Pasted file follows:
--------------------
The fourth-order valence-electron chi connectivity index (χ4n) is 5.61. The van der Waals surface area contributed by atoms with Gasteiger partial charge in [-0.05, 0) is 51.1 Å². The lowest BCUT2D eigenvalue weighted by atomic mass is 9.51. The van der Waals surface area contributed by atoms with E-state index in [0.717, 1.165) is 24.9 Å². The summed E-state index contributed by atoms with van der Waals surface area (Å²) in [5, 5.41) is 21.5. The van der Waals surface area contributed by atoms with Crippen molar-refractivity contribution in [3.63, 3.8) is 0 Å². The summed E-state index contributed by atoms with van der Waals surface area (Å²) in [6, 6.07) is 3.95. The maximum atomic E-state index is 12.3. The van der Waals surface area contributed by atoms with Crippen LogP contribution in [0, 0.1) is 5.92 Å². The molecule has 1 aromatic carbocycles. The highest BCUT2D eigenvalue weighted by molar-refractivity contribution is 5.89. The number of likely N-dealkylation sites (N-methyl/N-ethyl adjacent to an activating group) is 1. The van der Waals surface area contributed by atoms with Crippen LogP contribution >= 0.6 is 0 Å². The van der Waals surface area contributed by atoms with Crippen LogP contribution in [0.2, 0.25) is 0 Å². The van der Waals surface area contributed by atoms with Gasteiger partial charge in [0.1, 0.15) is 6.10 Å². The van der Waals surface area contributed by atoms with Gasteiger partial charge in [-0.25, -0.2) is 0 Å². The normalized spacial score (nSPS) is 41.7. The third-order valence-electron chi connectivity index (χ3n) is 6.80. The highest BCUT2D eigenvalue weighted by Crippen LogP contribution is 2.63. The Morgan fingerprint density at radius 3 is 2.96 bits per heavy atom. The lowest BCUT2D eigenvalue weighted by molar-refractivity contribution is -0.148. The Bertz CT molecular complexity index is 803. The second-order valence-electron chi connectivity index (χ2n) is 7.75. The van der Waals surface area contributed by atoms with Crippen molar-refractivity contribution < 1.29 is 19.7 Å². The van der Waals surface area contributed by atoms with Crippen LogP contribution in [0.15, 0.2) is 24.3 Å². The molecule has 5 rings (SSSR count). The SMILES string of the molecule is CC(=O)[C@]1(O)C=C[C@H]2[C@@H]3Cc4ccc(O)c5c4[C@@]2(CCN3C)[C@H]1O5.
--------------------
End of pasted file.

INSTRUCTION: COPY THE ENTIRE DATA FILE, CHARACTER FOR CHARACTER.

The fourth-order valence-electron chi connectivity index (χ4n) is 5.61. The van der Waals surface area contributed by atoms with Gasteiger partial charge in [-0.05, 0) is 51.1 Å². The lowest BCUT2D eigenvalue weighted by atomic mass is 9.51. The van der Waals surface area contributed by atoms with E-state index in [0.717, 1.165) is 24.9 Å². The summed E-state index contributed by atoms with van der Waals surface area (Å²) in [5, 5.41) is 21.5. The van der Waals surface area contributed by atoms with Crippen molar-refractivity contribution in [3.63, 3.8) is 0 Å². The summed E-state index contributed by atoms with van der Waals surface area (Å²) in [6, 6.07) is 3.95. The maximum atomic E-state index is 12.3. The van der Waals surface area contributed by atoms with Crippen LogP contribution in [0, 0.1) is 5.92 Å². The molecule has 1 aromatic carbocycles. The highest BCUT2D eigenvalue weighted by molar-refractivity contribution is 5.89. The number of likely N-dealkylation sites (N-methyl/N-ethyl adjacent to an activating group) is 1. The van der Waals surface area contributed by atoms with Crippen LogP contribution >= 0.6 is 0 Å². The van der Waals surface area contributed by atoms with Crippen LogP contribution in [0.2, 0.25) is 0 Å². The van der Waals surface area contributed by atoms with Gasteiger partial charge in [0.1, 0.15) is 6.10 Å². The van der Waals surface area contributed by atoms with Gasteiger partial charge in [-0.25, -0.2) is 0 Å². The normalized spacial score (nSPS) is 41.7. The third-order valence-electron chi connectivity index (χ3n) is 6.80. The highest BCUT2D eigenvalue weighted by Crippen LogP contribution is 2.63. The Morgan fingerprint density at radius 3 is 2.96 bits per heavy atom. The lowest BCUT2D eigenvalue weighted by molar-refractivity contribution is -0.148. The Bertz CT molecular complexity index is 803. The second-order valence-electron chi connectivity index (χ2n) is 7.75. The van der Waals surface area contributed by atoms with Crippen molar-refractivity contribution < 1.29 is 19.7 Å². The van der Waals surface area contributed by atoms with Crippen LogP contribution in [0.15, 0.2) is 24.3 Å². The molecule has 5 rings (SSSR count). The SMILES string of the molecule is CC(=O)[C@]1(O)C=C[C@H]2[C@@H]3Cc4ccc(O)c5c4[C@@]2(CCN3C)[C@H]1O5.